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[LOOK] Would you run an empty ad?

Movie marketers have become more and more bold with their marketing.  Recently, two empty pages were run consecutively in The New York Times morning paper – and no it was not a printing error.

(Read how marketers for the movie Carrie played a trick on coffee lovers on a Monday morning)

The blank pages were made “printed” in an attempt to promote 20th Century Fox’s upcoming film, “The Book Thief.”

While the first page only contained the standard newspaper header, the ran with the film’s website URL, “wordsarelife.com”.

According to The Fast Company, a full page ad on The New York Times during a weekday would cost around US$105,840.

Julie Rieger, the senior vice president of media at 20th Century Fox who was behind the idea also told The Fast Company that “We live in this world, this marketing world where we barrage people with tons of information. We wanted to take this approach of: Well, what if we actually had people, just for a moment, imagine what it would feel like to live without something?”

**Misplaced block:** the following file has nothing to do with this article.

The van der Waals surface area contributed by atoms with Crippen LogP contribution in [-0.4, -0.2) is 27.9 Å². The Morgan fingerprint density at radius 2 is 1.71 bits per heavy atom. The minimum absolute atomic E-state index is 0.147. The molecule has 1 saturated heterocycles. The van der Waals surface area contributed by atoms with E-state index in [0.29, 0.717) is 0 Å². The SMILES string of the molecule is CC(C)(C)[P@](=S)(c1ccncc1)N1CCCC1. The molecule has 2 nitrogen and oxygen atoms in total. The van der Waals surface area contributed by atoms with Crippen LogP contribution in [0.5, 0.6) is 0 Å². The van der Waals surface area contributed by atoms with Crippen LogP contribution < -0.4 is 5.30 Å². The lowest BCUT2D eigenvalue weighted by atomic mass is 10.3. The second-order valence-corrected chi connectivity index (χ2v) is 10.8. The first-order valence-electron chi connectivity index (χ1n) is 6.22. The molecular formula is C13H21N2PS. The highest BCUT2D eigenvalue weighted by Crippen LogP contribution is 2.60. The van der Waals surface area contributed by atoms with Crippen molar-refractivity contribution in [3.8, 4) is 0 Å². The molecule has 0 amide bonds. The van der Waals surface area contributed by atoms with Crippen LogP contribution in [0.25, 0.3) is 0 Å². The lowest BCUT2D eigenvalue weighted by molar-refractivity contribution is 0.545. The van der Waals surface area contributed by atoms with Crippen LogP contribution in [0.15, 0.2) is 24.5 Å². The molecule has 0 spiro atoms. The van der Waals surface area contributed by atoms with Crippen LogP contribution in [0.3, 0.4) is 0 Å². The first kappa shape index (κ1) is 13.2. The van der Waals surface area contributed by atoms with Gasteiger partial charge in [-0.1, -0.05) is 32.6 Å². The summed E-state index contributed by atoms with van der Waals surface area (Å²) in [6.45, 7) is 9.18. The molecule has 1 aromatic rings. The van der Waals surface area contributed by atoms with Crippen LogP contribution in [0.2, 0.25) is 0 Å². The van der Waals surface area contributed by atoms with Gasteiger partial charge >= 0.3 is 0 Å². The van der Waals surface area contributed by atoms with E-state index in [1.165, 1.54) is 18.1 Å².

The ad has also gotten mostly positive attention on Twitter.

Noah Regan, executive creative director of The Host said the ad was “bold, disruptive, powerful and raises lots of questions. By showing nothing it says everything it needs to. That’s a fantastic piece of communication in my book.”

Regan also added that the ad worked to a great extent because it was run on The New York Times and because scale is an important factor. While the ad might work if it was made local and ran on the The Straits Times, brands should be cautious of running a similar ad on other mediums.

Tracy Wong, co-founder & creative director of Some Kind of Wonderful said that she found the blank page concept seems familiar. She added that nonetheless, the ad was definitely disruptive for readers and enough to grab their attention.

Wong also suggested alternatives to the idea.

“For example, within The New York Times itself, work with a few of the journalists to sign off their names on empty articles on the paper, as if they’ve rendered silent – if we can even convince the editorial team to consider this commercial idea. ”

Check out the ad here (Photo courtesy: BuzzFeed)

 

Here’s the trailer for the movie:

 

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